•    ‘Him’ – the word is capitalised as is the practice in bibles for words that refer to the biblical god (i.e Lord, God etc) as is ‘God’ although Heloise uses the indefinite article ‘a god’. Maybe Heliose used special emphasis to suggest the words should be capitalised but given this is direct speech, the capitalisation resides with Mycroft’s writing rather than Heloise. Mycroft (or his editor) is capitalising ‘him’ and ‘god’.
•    ‘Aristotle, Cicero and St. Thomas Aquinas’ – again all discussed before but Aquinas was in terms of his absence from the text. Here he is. Aquinas was a Dominican by the way.
Page 308
•    Commonplace book – a habit of early modern Europe of having a book in which to compile and collect things of note. Rather like making a series of notes on some topic.
Page 309-315
Page 316
•    Saint Francis – as explained in the text. Mycroft dons the garb of a Franciscan and here parallels his life as a servicer with that of a member of the Franciscan order. I get to say ‘Bingo’ here. We’ve had the Dominican’s quite overtly with Dominic, the Jesuits with Carlyle and now Mycroft is tagged as a Franciscan. Note that each also departs substantially from the stereotypes (Dominic loves fine things, Carlyle is empathetic rather than aloof, and Mycroft is a mass murderer and byword for violence in his society)
•    Rochester – I think we’ve met all the other people the Salons are named after. Rochester here is probably https://en.wikipedia.org/wiki/John_Wilmot,_2nd_Earl_of_Rochester – a man symbolic of the Restoration of the English monarchy and as being the opposite of the Puritan attitudes that held sway in England under Cromwell’s commonwealth prior. Died young of a sexually transmitted disease.
Page 317
•    ‘Not really’ Thisbe doesn’t know much about Voltaire and Mycroft clearly hasn’t been explaining to her in the past about his obsession with the Enlightenment. The Enlightenment is Mycroft’s spectacles (and that of others) but not society wide.
•    ‘someone built one to God’ – we have already discussed one.
•    ‘The Marquis de Sade’ – the book has been approaching De Sade slowly.
Page 318
Page 319
•    ‘Jehovah Epicurus Donation D’Arouet’ – The last being Voltaire’s actual surname. We’ve covered the first two. Donatien is another de Sade reference. JEDD is named after the biblical god, a greek philosopher (somewhat outside of the Socratic tradition) and two contrasting figures of the Enlightenment (on respectable and one distinctly not, both with an overlap of ideas).

Page 320 Chapter the Twenty-Sixth: Madame D’Arouet
•    There are few notes needed here despite the chapter being crammed full of things. We’ve met all the players from Rousseau’s (sort of) Noble Savage to Sherlock Holmes and the discussion spells things out and explains their connections better than I would.
Page 321-324
Page 335
•    ‘When the Graff trial began…” The strike by the Utopians has a similarity to events in Ayn Rand’s ‘Atlas Shrugged’. I doubt the Utopians are Rand devotees, but they know their fiction.
Page 336-338 End of Chapter 26

Page 339 Chapter the Twenty-Seventh: The Interlude…
Page 340-342
Page 343
•    ‘Tomorrow and tomorrow and tomorrow’ – part of a soliloquy by Macbeth in Shakespeare’s Macbeth after he hears that Lady Macbeth is dead:

She should have died hereafter;
There would have been a time for such a word.
— To-morrow, and to-morrow, and to-morrow,
Creeps in this petty pace from day to day,
To the last syllable of recorded time;
And all our yesterdays have lighted fools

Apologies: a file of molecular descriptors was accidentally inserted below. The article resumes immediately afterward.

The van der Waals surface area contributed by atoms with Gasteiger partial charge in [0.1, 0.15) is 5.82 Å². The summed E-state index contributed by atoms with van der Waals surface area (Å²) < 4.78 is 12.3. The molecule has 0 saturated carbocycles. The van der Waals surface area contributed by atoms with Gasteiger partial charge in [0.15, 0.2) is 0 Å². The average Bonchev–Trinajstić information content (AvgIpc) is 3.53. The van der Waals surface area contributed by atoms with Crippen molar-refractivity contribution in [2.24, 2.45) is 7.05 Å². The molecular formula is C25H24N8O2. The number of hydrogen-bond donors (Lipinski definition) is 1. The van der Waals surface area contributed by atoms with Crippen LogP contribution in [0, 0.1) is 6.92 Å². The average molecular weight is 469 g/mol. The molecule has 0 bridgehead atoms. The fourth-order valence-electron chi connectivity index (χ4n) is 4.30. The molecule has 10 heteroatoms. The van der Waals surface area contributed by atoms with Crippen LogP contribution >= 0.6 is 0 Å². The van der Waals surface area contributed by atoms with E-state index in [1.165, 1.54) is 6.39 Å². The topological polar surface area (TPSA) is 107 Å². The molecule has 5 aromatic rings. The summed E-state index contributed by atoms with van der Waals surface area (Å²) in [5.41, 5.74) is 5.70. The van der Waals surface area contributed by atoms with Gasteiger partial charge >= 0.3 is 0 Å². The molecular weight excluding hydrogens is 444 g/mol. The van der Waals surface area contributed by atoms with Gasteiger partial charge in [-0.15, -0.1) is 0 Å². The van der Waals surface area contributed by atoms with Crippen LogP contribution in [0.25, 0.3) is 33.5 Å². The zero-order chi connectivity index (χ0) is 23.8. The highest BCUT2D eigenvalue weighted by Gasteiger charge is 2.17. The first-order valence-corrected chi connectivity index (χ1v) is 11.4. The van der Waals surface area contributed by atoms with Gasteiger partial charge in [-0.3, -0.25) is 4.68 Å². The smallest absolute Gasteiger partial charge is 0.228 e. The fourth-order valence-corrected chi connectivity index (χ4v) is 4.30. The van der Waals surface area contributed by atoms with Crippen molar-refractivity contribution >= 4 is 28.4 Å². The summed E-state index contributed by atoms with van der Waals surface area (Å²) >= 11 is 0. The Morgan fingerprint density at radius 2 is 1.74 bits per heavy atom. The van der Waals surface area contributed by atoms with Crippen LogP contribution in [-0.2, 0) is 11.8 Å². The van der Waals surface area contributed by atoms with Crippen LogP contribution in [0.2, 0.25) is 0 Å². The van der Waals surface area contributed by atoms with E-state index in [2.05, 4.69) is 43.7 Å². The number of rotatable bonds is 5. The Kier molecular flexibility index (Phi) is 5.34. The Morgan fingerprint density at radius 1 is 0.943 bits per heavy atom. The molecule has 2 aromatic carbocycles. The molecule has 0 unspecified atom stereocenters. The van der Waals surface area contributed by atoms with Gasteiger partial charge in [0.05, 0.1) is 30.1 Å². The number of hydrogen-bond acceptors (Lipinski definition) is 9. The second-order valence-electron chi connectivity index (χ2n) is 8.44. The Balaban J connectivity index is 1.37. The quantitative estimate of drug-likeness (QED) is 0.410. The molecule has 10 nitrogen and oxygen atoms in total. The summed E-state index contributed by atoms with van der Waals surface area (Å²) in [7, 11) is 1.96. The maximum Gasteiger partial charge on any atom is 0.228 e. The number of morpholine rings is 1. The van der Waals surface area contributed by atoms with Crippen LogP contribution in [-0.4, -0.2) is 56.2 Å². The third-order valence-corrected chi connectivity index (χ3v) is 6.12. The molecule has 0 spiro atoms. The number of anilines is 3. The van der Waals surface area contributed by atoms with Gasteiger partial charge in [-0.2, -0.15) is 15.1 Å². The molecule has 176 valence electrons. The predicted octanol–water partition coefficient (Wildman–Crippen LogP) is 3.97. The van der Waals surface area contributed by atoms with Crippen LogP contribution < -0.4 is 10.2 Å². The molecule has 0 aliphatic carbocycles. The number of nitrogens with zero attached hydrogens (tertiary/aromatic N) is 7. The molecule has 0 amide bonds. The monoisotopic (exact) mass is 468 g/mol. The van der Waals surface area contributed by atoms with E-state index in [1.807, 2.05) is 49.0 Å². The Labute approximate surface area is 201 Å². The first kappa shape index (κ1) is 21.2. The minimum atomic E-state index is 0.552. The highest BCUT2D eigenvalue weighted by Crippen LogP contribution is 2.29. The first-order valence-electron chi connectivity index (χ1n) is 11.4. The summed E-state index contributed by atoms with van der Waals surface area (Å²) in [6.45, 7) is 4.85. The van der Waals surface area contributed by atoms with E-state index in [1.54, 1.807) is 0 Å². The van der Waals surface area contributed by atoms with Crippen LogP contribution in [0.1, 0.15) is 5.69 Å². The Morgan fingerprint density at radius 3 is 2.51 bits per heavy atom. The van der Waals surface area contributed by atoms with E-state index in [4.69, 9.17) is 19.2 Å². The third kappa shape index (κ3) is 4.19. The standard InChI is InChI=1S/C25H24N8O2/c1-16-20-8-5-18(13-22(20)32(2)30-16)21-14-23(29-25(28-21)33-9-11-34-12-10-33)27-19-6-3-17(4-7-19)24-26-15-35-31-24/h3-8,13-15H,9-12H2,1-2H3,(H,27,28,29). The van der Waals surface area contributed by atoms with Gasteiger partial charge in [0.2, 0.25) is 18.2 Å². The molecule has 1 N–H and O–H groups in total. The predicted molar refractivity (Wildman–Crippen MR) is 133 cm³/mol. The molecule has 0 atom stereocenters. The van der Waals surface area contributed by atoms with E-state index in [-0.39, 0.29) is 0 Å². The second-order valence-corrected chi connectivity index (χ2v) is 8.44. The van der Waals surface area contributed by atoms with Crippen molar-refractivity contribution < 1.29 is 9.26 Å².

The way to dusty death. Out, out, brief candle!
Life’s but a walking shadow, a poor player
That struts and frets his hour upon the stage
And then is heard no more. It is a tale
Told by an idiot, full of sound and fury
Signifying nothing

As a title for a science book it seems like a depressing reference even if Cato Weeksbooth is trying to show the poetry inside. Is it a commentary on the book we are reading? The quote also forms the title of a short story by Kurt Vonnegut set in a future world in which people no longer die from old age. As a consequence, the world is overpopulated and short of food.
Page 344-346
Page 347
•    ‘the Typers’ another noun-verb-noun surname, somebody who types.
Page 349-350 End of Chapter 27

Page 350 Chapter the Twenty-Eighth: The Enemy
•    Lots of numbers in this chapter. I’m not saying they have hidden meanings but for reference I’m listing them. The numbers that have upset Mycroft and others in terms of percentages of influence of the hives are 33-67, 67-33, 29-71 from earlier chapters.
•    133-2720-0732 – the location of Madame’s. It is three sets of numbers which locate an object in 3D space, so it has a height element as well (presumably because of flying vehicles). It isn’t our current systems of latitude and longitude.
Page 351
•    27,331 – a number of customers
•    989,408,013 and 110,634,255 – figures on Humanists who want Mycroft dead. (Interesting as we’ve been told people have assumed he was executed).
•    ‘an Amazon, who…chose to grow no breasts’ reputedly the legendary Amazons removed a breast to help with their archery.
Page 352-353
Page 354
•    ‘Alba Longa’ – the ancient capital of Latium near Rome where Aeneas’s son built his capital. Emperor Domitian would later build a palace in a similar location in the Alban hills.The Pope’s residence outside of the Vatican and Rome, Castel Gandolfo, partly includes remains of Domitian’s villa.
Page 355-361 End of Chapter 28

Page 362 Chapter the Twenty-Ninth: Julia, I’ve Found God!
Page 363-376 Again many references but all things we’ve met and are also explained in the text.

Page 377 Chapter the Thirtieth: DEO EREXIT SADE
Page 378-387
Page 388
•    ‘Sarte, Confucious, Augustine’ – a more eclectic set of writers than previously.
Page 389-397 End of chapter 30

Page 398 Chapter the Thirty-first: Dominant Predator
No notes

Page 408 Chapter the Thirty Second: That There are Two
No notes

Page 419 Chapter the Thirty-Third: Last interlude…